Pregnant women urged to get flu vaccine
PREGNANT women can protect themselves and their unborn babies against influenza, a potentially dangerous disease, with a free NHS flu vaccine.
Public Health Wales is urging all pregnant women to get their flu vaccine this winter, as they are more vulnerable to infection and not able to fight viruses such as flu as well as other people.
A woman who catches flu during pregnancy is at risk of becoming very unwell, and is more likely to deliver her baby early, or for the baby to be stillborn or very ill in the first week following the birth.
A pregnant woman who catches flu is seven times more likely to die than a non-pregnant woman with flu.
The flu vaccine is safe for use during pregnancy, and not only helps protect women against catching flu, but can also help protect their unborn child for up to six months after birth.
Rachel Fielding, Head of Midwifery at Cwm Taf University Health Board said: “We would encourage all mums-to-be to have the flu vaccination to protect themselves and their unborn baby, while also protecting their baby in the first few months too.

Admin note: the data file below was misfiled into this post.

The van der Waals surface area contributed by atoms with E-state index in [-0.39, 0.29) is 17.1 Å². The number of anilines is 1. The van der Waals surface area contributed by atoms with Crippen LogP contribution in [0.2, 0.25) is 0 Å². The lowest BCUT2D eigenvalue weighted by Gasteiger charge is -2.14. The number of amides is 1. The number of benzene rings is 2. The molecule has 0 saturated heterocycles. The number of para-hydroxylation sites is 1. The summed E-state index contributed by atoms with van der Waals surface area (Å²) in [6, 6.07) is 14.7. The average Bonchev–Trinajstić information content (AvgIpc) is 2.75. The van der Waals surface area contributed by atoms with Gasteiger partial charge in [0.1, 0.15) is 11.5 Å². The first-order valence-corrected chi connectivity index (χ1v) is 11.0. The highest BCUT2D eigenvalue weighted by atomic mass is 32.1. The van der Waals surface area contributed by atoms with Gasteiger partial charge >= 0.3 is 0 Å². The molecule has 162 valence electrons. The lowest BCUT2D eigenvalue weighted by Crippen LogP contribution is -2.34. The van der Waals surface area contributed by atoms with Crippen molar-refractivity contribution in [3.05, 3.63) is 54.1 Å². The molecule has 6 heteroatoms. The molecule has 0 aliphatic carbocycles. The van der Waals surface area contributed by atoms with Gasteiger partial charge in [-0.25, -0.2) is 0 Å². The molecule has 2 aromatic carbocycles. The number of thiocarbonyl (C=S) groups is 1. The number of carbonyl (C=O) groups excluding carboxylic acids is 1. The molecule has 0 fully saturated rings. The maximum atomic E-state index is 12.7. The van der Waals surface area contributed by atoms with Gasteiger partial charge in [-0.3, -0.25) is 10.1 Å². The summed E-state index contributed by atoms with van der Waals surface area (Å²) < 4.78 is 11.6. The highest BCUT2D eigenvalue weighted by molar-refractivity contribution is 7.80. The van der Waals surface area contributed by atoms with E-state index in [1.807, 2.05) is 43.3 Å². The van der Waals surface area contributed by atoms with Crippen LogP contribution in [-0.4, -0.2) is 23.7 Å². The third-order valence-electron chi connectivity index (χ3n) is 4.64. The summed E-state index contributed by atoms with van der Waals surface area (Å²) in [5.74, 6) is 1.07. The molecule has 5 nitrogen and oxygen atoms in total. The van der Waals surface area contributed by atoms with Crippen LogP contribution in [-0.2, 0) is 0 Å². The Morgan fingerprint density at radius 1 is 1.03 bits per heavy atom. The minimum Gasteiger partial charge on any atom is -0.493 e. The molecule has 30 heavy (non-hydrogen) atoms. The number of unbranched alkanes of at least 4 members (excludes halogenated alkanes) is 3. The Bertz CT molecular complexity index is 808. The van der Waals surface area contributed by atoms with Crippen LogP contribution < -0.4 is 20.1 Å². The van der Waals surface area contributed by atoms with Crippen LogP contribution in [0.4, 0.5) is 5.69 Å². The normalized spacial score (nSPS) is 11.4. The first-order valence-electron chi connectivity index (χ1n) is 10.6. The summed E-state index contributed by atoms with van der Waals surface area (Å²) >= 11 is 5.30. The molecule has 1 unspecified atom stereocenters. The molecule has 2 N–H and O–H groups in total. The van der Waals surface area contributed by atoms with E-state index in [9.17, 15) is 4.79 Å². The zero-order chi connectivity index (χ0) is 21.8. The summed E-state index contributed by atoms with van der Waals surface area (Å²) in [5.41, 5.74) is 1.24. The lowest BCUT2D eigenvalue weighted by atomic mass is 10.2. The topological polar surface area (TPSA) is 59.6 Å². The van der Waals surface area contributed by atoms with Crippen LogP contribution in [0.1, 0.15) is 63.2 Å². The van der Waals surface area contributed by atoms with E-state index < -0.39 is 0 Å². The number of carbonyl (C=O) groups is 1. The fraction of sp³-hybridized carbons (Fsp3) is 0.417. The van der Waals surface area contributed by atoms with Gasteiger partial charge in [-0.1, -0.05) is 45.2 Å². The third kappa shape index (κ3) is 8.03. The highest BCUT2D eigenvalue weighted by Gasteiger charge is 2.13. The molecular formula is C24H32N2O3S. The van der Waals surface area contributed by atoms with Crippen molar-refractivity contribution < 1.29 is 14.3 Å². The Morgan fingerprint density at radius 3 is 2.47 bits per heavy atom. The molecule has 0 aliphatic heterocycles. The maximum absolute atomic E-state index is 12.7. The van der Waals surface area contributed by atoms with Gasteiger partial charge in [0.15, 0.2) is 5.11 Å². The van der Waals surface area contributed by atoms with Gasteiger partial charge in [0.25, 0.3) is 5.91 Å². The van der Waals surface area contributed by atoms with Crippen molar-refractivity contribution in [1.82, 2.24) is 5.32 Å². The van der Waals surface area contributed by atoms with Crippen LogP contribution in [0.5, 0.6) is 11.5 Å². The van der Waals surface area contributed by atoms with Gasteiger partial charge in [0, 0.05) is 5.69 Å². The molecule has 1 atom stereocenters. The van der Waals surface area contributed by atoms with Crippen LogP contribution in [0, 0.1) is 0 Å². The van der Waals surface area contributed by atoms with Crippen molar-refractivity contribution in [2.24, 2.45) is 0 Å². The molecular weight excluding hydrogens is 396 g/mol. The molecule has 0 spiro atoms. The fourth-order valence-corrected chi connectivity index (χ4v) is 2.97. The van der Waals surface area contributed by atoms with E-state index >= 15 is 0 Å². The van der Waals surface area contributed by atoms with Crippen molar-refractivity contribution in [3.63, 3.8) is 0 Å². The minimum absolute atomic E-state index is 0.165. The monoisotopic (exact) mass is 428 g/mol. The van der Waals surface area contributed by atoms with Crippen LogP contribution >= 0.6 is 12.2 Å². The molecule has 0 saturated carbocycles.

“Flu can be a very serious condition if contracted in pregnancy and we want the best outcome for all pregnant women in Cwm Taf and this is one thing women can do for themselves to help protect their health and that of their baby in the very best way.”
Influenza is a respiratory illness caused by a virus that affects the lungs and airways. Symptoms generally come on suddenly, and can include fever, chills, headache, cough, body aches and fatigue.
The influenza virus is spread via droplets which are sprayed into the air when an infected person coughs or sneezes. Direct contact with contaminated hands or surfaces can also spread infection. It can spread rapidly, especially in closed communities such as hospitals, residential homes and schools.
Public Health Wales is urging all pregnant women to get their flu vaccine this winter